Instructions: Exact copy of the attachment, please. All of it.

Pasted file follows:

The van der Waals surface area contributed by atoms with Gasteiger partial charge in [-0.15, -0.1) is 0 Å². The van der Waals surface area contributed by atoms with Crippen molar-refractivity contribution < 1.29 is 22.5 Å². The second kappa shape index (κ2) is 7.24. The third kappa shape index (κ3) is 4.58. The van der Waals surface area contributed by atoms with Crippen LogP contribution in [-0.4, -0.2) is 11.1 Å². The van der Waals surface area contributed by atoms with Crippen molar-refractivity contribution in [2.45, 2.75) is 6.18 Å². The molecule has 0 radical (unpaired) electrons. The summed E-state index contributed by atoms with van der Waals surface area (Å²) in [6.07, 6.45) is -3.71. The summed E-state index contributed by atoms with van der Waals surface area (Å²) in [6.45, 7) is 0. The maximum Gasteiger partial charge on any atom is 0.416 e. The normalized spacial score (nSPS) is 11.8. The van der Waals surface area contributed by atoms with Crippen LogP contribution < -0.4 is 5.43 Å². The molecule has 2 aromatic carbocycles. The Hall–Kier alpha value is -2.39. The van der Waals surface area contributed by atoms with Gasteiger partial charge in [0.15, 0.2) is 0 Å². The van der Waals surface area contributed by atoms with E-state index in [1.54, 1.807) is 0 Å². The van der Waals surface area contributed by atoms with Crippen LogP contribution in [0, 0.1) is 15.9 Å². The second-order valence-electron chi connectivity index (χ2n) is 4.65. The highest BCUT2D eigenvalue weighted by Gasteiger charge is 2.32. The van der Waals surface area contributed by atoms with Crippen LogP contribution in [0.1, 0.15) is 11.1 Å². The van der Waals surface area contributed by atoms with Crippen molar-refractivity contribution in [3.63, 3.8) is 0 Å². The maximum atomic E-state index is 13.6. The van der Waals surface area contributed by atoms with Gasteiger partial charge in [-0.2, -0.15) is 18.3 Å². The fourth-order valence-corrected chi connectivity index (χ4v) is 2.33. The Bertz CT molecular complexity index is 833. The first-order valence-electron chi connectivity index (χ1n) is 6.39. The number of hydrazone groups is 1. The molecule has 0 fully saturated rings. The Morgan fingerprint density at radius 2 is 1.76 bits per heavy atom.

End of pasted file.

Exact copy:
The van der Waals surface area contributed by atoms with Gasteiger partial charge in [-0.15, -0.1) is 0 Å². The van der Waals surface area contributed by atoms with Crippen molar-refractivity contribution < 1.29 is 22.5 Å². The second kappa shape index (κ2) is 7.24. The third kappa shape index (κ3) is 4.58. The van der Waals surface area contributed by atoms with Crippen LogP contribution in [-0.4, -0.2) is 11.1 Å². The van der Waals surface area contributed by atoms with Crippen molar-refractivity contribution in [2.45, 2.75) is 6.18 Å². The molecule has 0 radical (unpaired) electrons. The summed E-state index contributed by atoms with van der Waals surface area (Å²) in [6.07, 6.45) is -3.71. The summed E-state index contributed by atoms with van der Waals surface area (Å²) in [6.45, 7) is 0. The maximum Gasteiger partial charge on any atom is 0.416 e. The normalized spacial score (nSPS) is 11.8. The van der Waals surface area contributed by atoms with Crippen LogP contribution < -0.4 is 5.43 Å². The molecule has 2 aromatic carbocycles. The Hall–Kier alpha value is -2.39. The van der Waals surface area contributed by atoms with Gasteiger partial charge in [0.15, 0.2) is 0 Å². The van der Waals surface area contributed by atoms with E-state index in [1.54, 1.807) is 0 Å². The van der Waals surface area contributed by atoms with Crippen LogP contribution in [0, 0.1) is 15.9 Å². The second-order valence-electron chi connectivity index (χ2n) is 4.65. The highest BCUT2D eigenvalue weighted by Gasteiger charge is 2.32. The van der Waals surface area contributed by atoms with Crippen LogP contribution in [0.1, 0.15) is 11.1 Å². The van der Waals surface area contributed by atoms with Crippen molar-refractivity contribution in [3.63, 3.8) is 0 Å². The maximum atomic E-state index is 13.6. The van der Waals surface area contributed by atoms with Gasteiger partial charge in [-0.2, -0.15) is 18.3 Å². The fourth-order valence-corrected chi connectivity index (χ4v) is 2.33. The Bertz CT molecular complexity index is 833. The first-order valence-electron chi connectivity index (χ1n) is 6.39. The number of hydrazone groups is 1. The molecule has 0 fully saturated rings. The Morgan fingerprint density at radius 2 is 1.76 bits per heavy atom.